Illustration of computer with WCAG and related accessibility symbols on it

2016 has already been a big year for creating regulations around website accessibility. In March, New York City became the first major municipality in the United States to adopt legislation mandating accessibility standards for all of its government agency websites. The New York City government serves over 8 million people and employs approximately 325,000 for its 120+ agencies.

The law recognizes that Web Content Accessibility Guidelines 2.0 Level AA (”WCAG 2.0 AA”) is quickly becoming the international standard for website accessibility.  While the Department of Justice has continually delayed setting legally-required standards for state and local governments under Title II of the ADA, as well as public accommodations (which encompasses private businesses) under Title III, it has strongly indicated through investigations, settlements, and court filings over the last 5 years that websites will be deemed “accessible” if they are compliant with WCAG 2.0 AA standards.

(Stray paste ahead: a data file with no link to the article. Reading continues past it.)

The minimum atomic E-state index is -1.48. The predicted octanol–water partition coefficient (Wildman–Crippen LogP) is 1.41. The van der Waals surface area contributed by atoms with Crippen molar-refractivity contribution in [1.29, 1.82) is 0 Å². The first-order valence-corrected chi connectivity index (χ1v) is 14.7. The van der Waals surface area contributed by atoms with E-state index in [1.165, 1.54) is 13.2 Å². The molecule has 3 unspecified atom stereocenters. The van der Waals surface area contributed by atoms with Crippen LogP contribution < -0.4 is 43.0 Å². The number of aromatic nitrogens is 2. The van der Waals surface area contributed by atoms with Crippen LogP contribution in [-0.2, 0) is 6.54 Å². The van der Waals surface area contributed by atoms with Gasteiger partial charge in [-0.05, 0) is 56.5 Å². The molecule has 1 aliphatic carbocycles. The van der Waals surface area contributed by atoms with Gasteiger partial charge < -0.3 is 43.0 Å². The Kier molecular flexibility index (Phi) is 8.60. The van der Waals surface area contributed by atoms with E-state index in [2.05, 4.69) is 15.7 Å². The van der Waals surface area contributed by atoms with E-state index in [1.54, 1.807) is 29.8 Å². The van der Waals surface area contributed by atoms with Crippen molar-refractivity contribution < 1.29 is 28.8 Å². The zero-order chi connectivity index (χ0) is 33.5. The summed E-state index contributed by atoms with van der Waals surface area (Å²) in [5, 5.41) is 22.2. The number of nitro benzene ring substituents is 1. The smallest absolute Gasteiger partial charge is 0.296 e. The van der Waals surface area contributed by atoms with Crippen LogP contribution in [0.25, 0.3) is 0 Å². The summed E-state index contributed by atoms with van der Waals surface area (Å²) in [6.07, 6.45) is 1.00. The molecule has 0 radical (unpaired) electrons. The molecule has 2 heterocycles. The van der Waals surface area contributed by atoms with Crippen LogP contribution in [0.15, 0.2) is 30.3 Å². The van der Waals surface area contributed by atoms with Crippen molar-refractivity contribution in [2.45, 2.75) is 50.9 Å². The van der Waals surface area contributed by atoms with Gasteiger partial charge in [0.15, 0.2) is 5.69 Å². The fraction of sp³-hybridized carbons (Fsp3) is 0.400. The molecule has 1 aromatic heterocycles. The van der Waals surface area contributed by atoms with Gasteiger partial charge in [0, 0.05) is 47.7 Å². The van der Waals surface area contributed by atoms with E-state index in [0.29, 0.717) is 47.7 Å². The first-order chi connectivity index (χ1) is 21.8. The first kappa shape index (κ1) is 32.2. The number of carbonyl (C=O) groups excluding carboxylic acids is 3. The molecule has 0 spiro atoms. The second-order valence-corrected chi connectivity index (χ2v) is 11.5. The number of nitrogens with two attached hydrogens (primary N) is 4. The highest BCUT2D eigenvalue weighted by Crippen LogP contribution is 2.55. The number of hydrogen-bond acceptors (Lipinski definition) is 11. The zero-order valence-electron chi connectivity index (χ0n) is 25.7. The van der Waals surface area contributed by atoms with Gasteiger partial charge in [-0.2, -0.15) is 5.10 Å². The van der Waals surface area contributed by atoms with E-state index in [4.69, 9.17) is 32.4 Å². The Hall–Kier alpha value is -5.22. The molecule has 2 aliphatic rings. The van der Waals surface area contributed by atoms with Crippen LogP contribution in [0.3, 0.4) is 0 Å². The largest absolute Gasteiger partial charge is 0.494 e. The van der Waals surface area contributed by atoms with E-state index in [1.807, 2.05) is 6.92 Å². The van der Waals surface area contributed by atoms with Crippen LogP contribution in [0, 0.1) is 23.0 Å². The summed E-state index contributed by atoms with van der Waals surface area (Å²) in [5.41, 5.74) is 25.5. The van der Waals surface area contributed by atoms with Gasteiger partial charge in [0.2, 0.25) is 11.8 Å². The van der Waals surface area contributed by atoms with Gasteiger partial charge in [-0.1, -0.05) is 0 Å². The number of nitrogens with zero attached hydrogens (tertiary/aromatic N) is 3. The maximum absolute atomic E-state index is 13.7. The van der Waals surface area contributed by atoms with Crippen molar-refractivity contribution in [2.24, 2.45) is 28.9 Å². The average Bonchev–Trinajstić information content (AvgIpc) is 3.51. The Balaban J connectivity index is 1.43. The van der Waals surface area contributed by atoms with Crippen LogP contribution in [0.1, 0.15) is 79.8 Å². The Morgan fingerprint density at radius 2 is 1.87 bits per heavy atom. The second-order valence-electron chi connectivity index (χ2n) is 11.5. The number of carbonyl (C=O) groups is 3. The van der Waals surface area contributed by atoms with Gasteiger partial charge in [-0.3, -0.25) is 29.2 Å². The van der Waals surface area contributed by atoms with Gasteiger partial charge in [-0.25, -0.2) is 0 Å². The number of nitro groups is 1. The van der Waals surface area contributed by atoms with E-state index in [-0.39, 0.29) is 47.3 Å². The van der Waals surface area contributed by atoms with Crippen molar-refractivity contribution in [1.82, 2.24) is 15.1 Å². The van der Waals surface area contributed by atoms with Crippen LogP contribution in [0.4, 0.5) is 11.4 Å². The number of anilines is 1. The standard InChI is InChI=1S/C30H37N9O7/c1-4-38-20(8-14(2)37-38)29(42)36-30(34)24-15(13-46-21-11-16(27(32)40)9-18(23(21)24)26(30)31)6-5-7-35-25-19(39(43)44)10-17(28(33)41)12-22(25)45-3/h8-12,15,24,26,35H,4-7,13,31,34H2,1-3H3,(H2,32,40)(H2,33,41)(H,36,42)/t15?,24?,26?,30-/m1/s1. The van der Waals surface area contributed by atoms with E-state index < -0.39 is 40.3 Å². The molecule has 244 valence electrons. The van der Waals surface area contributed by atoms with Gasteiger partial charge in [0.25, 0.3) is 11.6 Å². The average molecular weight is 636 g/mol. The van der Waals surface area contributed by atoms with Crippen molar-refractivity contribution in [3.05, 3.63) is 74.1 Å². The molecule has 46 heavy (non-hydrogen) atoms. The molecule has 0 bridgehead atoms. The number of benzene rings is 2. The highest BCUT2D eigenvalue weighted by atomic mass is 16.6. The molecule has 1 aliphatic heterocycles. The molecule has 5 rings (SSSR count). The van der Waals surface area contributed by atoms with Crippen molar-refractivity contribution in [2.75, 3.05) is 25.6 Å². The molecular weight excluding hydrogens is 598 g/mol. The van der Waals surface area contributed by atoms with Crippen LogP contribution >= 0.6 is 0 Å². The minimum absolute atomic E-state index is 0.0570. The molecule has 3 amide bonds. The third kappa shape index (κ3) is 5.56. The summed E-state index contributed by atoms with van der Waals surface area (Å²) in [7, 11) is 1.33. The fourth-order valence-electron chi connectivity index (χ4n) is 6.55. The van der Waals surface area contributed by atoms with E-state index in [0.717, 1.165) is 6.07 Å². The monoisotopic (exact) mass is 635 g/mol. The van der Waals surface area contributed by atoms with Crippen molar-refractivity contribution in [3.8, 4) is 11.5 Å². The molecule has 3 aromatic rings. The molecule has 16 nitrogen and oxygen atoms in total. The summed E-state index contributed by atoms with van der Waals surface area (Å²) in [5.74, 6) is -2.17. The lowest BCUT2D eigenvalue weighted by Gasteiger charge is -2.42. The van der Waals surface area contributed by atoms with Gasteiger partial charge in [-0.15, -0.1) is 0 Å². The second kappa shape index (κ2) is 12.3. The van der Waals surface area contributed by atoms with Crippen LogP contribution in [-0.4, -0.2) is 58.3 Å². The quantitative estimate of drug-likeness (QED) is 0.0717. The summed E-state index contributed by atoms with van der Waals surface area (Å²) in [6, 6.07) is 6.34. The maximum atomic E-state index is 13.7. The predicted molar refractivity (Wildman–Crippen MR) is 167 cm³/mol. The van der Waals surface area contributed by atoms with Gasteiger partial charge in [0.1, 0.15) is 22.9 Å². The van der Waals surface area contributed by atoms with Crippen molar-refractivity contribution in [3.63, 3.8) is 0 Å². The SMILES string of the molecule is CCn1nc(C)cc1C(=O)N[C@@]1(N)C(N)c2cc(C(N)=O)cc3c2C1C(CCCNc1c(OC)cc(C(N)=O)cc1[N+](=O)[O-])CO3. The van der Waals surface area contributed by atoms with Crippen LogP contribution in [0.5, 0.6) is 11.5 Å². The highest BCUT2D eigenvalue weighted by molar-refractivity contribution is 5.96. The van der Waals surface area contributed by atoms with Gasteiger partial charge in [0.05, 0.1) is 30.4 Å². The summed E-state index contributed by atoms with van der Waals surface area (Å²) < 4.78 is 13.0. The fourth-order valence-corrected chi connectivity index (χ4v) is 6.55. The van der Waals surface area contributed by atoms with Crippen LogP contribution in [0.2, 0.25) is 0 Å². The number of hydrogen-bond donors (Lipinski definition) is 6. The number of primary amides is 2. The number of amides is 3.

The law requires that the City establishes a website protocol within 6 months. If the City chooses to adopt a protocol that differs from WCAG 2.0 AA, “it must first consult with experts in website design, conduct a public hearing, and ensure that any differences will still provide effective communication for persons with disabilities.”

Last week, more than three years after its proposal, members of the European Parliament, Council, and Commission agreed on the first EU-wide rules to make public sector websites and mobile apps more accessible:

The Directive will cover public sector bodies’ websites and mobile apps, from administrations, courts and police departments to public hospitals, universities and libraries. It will make them accessible for all citizens – in particular for the blind, the hard of hearing, the deaf, and those with low vision and with functional disabilities.”